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This article was published on February 2, 2012

Facebook’s ‘Like’ is about to have a competitor and it’s called ‘Cheers’

Facebook’s ‘Like’ is about to have a competitor and it’s called ‘Cheers’
Drew Olanoff
Story by

Drew Olanoff

Drew Olanoff was The Next Web's West Coast Editor. He coined the phrase "Social Good" and invented the "donation by action" model for onlin Drew Olanoff was The Next Web's West Coast Editor. He coined the phrase "Social Good" and invented the "donation by action" model for online charitable movements. He founded #BlameDrewsCancer. You can follow him on Twitter, Google+, Facebook, or email [email protected]

Liking things on Facebook has become commonplace for its 845M active users. If someone posts an interesting status update, YouTube video, link, or life event, you might be inclined to “Like” it. All of that activity is then sent back to Facebook and helps prioritize your relationships and the content you see on your Newsfeed. It’s a great system and the Like button has become iconic for the social networking giant.

The problem with the Like button is that someone else has to take an action for you to be able to engage in this way. You can’t just “Like” something out of thin air, as a way to show that you care about someone or something for example.

That missing experience now has a name, and it’s “Cheers”. The iOS app will hit the store on February 9th, and the company behind it is quite impressive. The aptly named “Cheerful, Inc.” was founded by Shopzilla and founder Farhad Mohit and includes former Google and StumbleUpon alum. Here’s what Mohit had to say about the creation of the app:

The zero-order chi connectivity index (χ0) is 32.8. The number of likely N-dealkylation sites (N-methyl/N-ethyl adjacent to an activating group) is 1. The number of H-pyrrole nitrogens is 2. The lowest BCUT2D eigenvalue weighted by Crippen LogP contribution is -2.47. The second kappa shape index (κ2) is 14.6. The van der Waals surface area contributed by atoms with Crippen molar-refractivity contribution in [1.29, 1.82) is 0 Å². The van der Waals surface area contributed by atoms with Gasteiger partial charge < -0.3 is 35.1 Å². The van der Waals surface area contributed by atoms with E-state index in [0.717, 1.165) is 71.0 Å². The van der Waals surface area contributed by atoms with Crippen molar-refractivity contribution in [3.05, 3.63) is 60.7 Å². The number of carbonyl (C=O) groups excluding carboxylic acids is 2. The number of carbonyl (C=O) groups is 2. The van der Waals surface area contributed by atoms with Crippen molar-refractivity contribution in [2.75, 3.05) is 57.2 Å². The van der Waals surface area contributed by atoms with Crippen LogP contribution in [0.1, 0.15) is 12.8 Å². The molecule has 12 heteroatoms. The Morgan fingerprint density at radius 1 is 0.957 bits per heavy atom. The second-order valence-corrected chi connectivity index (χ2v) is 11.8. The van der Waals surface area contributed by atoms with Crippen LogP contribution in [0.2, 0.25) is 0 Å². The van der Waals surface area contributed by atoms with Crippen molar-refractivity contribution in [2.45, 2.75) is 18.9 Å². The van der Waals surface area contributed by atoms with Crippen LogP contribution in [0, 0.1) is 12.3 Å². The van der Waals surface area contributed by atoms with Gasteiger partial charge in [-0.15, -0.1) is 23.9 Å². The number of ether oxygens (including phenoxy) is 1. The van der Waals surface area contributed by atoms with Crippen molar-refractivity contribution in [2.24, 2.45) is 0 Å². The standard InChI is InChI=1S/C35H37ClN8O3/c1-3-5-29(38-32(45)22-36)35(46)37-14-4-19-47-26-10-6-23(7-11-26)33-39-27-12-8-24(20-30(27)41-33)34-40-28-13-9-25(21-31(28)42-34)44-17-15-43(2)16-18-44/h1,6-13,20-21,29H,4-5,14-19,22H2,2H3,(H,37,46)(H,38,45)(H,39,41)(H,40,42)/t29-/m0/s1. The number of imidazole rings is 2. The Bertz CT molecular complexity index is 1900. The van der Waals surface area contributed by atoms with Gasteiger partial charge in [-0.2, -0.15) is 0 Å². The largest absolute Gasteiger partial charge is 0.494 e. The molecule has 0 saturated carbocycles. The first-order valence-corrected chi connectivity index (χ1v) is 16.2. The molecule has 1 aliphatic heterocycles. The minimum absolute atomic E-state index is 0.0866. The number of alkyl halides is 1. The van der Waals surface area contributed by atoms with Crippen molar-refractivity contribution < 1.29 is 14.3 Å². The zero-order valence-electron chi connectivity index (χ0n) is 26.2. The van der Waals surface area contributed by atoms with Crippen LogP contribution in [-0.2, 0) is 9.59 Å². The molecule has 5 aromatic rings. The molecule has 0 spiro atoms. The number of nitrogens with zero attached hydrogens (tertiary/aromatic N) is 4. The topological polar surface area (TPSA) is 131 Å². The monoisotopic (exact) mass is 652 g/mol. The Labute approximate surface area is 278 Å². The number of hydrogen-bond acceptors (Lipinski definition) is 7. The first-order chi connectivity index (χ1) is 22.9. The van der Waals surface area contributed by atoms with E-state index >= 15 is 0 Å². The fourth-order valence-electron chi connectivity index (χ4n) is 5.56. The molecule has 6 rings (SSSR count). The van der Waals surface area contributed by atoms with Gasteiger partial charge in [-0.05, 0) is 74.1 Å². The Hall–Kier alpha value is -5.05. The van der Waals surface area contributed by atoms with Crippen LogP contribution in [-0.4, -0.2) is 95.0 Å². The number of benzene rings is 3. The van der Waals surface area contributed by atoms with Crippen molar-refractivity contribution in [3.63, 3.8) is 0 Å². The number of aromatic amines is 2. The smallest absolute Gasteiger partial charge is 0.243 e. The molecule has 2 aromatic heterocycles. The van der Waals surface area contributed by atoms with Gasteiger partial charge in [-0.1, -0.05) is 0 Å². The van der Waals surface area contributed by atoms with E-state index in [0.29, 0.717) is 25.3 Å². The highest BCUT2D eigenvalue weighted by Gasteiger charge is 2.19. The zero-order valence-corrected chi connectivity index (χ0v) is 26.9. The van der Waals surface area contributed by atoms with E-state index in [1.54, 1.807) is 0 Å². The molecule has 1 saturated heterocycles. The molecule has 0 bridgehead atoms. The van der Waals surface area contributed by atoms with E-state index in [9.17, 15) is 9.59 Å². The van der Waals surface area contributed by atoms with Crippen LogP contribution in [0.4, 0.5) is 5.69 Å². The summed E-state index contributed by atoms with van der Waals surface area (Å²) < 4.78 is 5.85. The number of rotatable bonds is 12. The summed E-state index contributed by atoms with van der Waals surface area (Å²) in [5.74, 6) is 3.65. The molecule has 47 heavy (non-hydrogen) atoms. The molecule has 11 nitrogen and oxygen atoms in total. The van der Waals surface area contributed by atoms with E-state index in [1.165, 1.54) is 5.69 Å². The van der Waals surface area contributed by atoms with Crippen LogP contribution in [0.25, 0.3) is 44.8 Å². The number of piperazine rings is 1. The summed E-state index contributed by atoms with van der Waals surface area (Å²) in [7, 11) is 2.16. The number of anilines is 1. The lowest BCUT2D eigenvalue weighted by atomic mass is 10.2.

Cheers lowers the barrier to expressing love and appreciation, making it fun and easy to do something we all feel, but have never had a dedicated place to openly share before.

Further, by creating such a space, it becomes safe to not only cheer the stuff we love, but increasingly the wonderful people in our lives as well. And when we do, those friends, teachers, heroes, and other loved ones, all in turn catch the Cheers bug and begin to share the love in their hearts too. What emerges is a truly beautiful reality: a living, growing chronicle of all the love and joy we’re surrounded by every day.

In the same way that you pull your phone out and take a picture for Instagram, Cheers could become a highly addictive way of giving someone a shout out even if you don’t have the time to pick up the phone and call them. It might not be as “hippy” sounding as you think.

Cheers to you!

According to the Dictionary, “Cheers” is a way of saying thanks or a phrase commonly used in a drinking toast. With the app, you don’t have to share any content or think up anything funny to say, just give a shout out to any person, place, or thing.

The great part about Cheers is that you don’t have to be at a venue to call it out, be in front of something in the moment to appreciate it, or even be near someone to say “thanks”. Of course, there are some fun gaming elements within the app, and the company refers to its point system as “Cheerfluence”. You get points when you post something and when people comment and “cheer on” your posts. It’s fun and not meant to be taken seriously.

You can of course share what you’re giving “Cheers” to via Twitter and Facebook, and people will be dropped on a landing page similar to what Instagram does with its photos:

The app is beautifully designed and going through a stream of things that people care about is a nice way to spend an evening.

Honestly, it’s about time that there’s an app that rewards positivity and I think that Cheers does that perfectly. You don’t have to be an artist or photographer to get noticed, all you have to do is share what’s in your heart.

Visit the Cheers site to get notified when the app is officially in the store and get ready to add all of the people and things that you’re thankful for.